I wanted to go and get Rita again and tell her a lot more things, and really make love to her this time, and calm her fears about men. Boys and girls in America have such a sad time together; sophistication demands that they submit to sex immediately without proper preliminary talk. Not courting talk—real straight talk about souls, for life is holy and every moment is precious.
This is the story of America. Everybody’s doing what they think they’re supposed to do. So what if a bunch of men talk in loud voices and drink the night?
Here I was at the end of America—no more land—and now there was nowhere to go but back.
I thought all the wilderness of America was in the West till the Ghost of the Susquehanna showed me different. no, there is a wilderness in the East; it’s the same wilderness Ben Franklin plodded in the oxcart days when he was postmaster, the same as it was when George Washington was a wild-buck Indian-fighter, when Daniel Boone told stories by Pennsylvania lamps and promised to find the Gap, when Bradford built his road and men whooped her up in log cabins. There were not great Arizona spaces for the little man, just the bushy wilderness of eastern Pennsylvania, Maryland, and Virginia, the backroads, the black-tar roads that curve among the mournful rivers like the Susquehanna, Monogahela, old Potomac and Monocacy.
On rails we leaned and looked at the great brown father of waters rolling down from mid-America like the torrent of broken souls—bearing Montana logs and Dakota muds and Iowa vales and things that had drowned in Three Forks, where the secret began in ice. Smoky New Orleans receded on one side; old, sleepy Algiers with its warped woodsides bumped us on the other. Negroes were working in the hot afternoon, stoking the ferry furnaces that burned red and made our tires smell. Dean dug them, hopping up and down in the heat.
All the cigarette butts, the bottles, the matchbooks, the come and the gone were swept up into this pile. Had they taken me with it, Dean would have never seen me again. He would have had to roam the entire United States and look in every garbage pail from coast to coast before he found me embryonically convoluted among the rubbishes of my life, his life, and the life of everybody concerned and not concerned.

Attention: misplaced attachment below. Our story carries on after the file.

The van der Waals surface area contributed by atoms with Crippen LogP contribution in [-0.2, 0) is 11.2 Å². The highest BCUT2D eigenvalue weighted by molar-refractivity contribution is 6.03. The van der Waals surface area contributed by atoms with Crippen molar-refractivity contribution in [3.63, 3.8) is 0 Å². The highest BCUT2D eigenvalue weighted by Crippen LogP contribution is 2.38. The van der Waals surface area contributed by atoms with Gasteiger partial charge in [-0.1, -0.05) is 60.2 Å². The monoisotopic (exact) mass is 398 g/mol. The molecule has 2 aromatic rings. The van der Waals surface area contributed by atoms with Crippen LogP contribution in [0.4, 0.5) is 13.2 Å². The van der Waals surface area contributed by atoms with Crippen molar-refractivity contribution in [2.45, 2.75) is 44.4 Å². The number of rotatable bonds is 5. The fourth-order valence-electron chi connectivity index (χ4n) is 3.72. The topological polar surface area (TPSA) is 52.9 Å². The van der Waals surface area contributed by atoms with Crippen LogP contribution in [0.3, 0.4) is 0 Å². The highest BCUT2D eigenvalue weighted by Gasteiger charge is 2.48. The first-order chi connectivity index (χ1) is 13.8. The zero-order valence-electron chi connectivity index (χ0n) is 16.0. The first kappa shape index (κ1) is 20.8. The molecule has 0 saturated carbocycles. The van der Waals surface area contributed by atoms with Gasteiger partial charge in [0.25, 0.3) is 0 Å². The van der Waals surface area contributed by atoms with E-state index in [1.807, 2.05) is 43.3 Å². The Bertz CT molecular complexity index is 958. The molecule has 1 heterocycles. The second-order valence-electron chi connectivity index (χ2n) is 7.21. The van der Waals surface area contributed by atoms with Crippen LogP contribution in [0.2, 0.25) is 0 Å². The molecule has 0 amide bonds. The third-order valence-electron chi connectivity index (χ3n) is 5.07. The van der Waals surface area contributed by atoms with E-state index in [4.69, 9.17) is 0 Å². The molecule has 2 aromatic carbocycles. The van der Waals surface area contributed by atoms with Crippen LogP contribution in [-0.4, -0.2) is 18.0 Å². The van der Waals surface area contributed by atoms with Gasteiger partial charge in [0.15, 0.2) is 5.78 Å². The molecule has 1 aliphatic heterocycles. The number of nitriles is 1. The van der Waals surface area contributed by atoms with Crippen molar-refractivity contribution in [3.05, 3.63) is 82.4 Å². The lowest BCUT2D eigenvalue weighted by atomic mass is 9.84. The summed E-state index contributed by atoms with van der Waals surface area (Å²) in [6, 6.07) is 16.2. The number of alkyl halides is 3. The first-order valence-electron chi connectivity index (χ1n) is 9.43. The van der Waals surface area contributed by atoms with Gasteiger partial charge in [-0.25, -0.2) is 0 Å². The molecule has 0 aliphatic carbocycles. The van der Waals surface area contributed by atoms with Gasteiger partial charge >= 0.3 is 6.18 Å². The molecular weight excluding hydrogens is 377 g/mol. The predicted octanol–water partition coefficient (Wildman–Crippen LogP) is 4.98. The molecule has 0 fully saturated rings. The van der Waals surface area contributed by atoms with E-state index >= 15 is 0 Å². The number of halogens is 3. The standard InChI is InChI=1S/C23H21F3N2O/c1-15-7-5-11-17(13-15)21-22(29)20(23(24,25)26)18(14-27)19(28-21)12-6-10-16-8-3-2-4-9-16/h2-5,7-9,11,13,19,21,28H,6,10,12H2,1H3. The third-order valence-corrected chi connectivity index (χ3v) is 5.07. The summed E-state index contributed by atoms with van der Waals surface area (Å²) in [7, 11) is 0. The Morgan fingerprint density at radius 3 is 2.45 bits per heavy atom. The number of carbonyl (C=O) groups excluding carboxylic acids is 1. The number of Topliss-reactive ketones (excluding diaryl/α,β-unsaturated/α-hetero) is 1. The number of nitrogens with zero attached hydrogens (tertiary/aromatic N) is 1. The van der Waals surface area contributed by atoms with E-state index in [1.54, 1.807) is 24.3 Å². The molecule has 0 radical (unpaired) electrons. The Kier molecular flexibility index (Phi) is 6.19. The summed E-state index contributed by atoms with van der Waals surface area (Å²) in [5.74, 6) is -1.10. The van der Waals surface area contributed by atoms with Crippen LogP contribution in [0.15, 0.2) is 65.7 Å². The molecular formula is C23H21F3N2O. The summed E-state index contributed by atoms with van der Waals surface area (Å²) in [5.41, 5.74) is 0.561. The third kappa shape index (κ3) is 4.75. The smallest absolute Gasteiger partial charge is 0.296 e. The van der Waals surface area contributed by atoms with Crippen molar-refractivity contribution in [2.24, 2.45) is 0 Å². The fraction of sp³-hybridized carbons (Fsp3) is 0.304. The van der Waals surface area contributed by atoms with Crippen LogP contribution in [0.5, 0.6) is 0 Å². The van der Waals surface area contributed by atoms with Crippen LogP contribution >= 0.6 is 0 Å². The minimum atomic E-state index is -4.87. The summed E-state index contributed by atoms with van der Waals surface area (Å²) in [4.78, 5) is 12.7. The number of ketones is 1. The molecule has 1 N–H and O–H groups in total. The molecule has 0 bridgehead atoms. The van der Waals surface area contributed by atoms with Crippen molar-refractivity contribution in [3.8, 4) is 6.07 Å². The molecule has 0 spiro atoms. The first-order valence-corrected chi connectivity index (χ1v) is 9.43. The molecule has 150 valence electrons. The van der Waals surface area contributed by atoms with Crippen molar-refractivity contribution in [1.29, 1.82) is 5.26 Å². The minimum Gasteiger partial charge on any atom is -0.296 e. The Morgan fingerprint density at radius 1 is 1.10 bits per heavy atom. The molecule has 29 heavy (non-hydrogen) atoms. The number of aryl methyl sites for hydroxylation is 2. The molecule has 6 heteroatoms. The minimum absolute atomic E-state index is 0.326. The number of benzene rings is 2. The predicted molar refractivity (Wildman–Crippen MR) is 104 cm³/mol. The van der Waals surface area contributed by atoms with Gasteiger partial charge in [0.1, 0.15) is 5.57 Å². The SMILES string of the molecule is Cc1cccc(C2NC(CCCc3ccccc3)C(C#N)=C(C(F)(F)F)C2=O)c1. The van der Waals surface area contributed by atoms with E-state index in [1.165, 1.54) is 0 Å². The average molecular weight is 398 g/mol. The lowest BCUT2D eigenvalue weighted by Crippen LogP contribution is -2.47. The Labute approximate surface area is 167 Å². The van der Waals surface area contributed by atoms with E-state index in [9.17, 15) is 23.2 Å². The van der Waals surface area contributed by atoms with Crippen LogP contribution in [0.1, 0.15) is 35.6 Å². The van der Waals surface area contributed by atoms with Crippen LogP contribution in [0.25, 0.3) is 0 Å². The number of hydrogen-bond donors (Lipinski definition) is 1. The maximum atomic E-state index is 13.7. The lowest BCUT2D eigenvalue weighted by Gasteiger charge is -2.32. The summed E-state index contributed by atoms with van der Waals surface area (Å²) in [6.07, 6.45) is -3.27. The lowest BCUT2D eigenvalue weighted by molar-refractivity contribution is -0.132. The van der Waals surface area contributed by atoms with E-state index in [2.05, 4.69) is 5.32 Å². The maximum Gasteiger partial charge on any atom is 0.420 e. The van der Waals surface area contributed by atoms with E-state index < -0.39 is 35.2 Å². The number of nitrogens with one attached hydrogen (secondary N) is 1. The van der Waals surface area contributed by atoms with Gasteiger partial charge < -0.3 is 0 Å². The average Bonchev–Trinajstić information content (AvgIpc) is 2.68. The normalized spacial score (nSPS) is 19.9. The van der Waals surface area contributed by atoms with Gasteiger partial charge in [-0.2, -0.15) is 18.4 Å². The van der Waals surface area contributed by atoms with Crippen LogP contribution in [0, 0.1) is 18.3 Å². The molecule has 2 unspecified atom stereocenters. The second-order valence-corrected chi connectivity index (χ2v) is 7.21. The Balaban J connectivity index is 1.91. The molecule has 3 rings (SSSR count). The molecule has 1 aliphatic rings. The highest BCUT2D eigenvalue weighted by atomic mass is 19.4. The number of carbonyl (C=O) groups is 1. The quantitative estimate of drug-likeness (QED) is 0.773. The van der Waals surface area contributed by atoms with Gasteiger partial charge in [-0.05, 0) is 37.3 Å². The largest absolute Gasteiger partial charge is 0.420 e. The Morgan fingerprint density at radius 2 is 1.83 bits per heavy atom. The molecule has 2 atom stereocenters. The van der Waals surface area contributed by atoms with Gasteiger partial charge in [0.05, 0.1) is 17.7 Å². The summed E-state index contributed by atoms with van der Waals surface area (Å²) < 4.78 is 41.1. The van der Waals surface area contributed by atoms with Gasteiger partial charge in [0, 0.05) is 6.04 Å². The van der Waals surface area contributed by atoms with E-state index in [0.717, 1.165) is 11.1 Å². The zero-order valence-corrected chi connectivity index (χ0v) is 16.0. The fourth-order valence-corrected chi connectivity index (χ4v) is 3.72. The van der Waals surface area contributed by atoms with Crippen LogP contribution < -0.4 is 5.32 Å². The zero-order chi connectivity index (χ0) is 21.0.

Behind us lay the whole of America and everything Dean and I had previously known about life, and life on the road. We had finally found the magic land at the end of the road and we never dreamed the extent of the magic.
So in America when the sun goes down and I sit on the old broken-down river pier watching the long, long skies over New Jersey and sense all that raw land that rolls in one unbelievable huge bulge over to the West Coast, and all that road going, all the people dreaming in the immensity of it, and in Iowa I know by now the children must be crying the land where they let the children cry, and tonight the stars’ll be out, and don’t you know that God is Pooh Bear? the evening star must be drooping and shedding her sparkler dims on the prairie, which is just before the coming of complete night that blesses the earth, darkens all rivers, cups the peaks and folds the final shore in, and nobody, nobody knows what’s going to happen to anybody besides the forlorn rags of growing old, I think of Dean Moriarty, I even think of Old Dean Moriarty the father we never found, I think of Dean Moriarty.